Since the settlement of the class action suit in 2000, the residential reassessment has been under the jurisdiction of the New York State Supreme Court. The 2007-2008 assessment roll will be the first roll under the control of the Department of Assessment’s control and outside of the jurisdiction of the court. With residential real estate prices skyrocketing throughout the first three-years of reassessment, the Level of Assessment (the percentage of full market value at which properties are assessed) was reduced proportionately to capture the increases in values based on the new market-based assessment system. The change of the Level of Assessment was a court required component of the reassessment project that, in effect, set aside the law limiting assessment increases to six percent each year or 20 percent over five years.
In June 2005, I asked the Board of Assessors (and they unanimously agreed) to freeze the Level of Assessment for the 2007-2008 roll, so that the six percent cap was restored. This fact has not been disseminated to homeowners by the Town of Hempstead despite its many informational mailings on the assessment issue. Mark Twain said it best when he stated that there are three types of lies: “Lies, damn lies, and statistics.” It does not serve the people of Nassau County when statistics are used to suit political purposes.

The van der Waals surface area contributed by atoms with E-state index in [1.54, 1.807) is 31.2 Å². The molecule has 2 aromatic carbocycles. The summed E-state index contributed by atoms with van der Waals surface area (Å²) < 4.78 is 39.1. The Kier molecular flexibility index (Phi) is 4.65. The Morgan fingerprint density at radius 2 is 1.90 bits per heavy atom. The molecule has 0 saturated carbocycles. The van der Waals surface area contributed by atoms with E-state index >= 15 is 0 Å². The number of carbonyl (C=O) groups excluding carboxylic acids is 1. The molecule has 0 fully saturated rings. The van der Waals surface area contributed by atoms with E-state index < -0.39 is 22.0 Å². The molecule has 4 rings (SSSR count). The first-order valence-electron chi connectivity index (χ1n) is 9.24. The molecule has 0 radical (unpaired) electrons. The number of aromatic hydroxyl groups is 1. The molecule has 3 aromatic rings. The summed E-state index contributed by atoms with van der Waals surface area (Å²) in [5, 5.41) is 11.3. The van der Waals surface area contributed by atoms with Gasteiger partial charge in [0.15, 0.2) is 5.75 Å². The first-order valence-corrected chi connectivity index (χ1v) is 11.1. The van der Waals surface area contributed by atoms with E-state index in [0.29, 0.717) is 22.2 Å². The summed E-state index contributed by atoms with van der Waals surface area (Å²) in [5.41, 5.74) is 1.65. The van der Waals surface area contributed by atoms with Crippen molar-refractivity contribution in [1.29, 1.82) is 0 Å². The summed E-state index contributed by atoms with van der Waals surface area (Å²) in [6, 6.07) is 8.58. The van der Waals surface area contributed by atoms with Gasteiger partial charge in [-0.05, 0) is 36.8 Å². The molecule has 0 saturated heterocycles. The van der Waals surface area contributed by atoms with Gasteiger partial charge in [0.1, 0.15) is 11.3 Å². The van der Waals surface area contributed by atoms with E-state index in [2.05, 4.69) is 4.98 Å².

Harvey B. Levinson has served as the elected Chairman of the Nassau County Board of Assessors since January 2004. Since assuming office, Mr. Levinson has received praise from the NYS Office of Real Property Tax Services for improving the accuracy and fairness of Nassau County’s assessment rolls. Prior to this position, Mr. Levinson served as the Chief Assistant District Attorney (Nassau County).
This well-known saying is part of a phrase attributed to Benjamin Disraeli and popularized in the U.S. by Mark Twain: There are three kinds of lies: lies, damn lies, and statistics. The semi-ironic statement refers to the persuasive power of numbers, and succinctly describes how even accurate statistics can be used to bolster inaccurate arguments.
Hempstead 05-06 to 06-07 with Basic and Enhanced Rebates and Budgets (~ 37 kb .pdf file - 1 page)
Town of Hempstead School District Class One Tax Rates (~ 76 kb .pdf file - 1 page)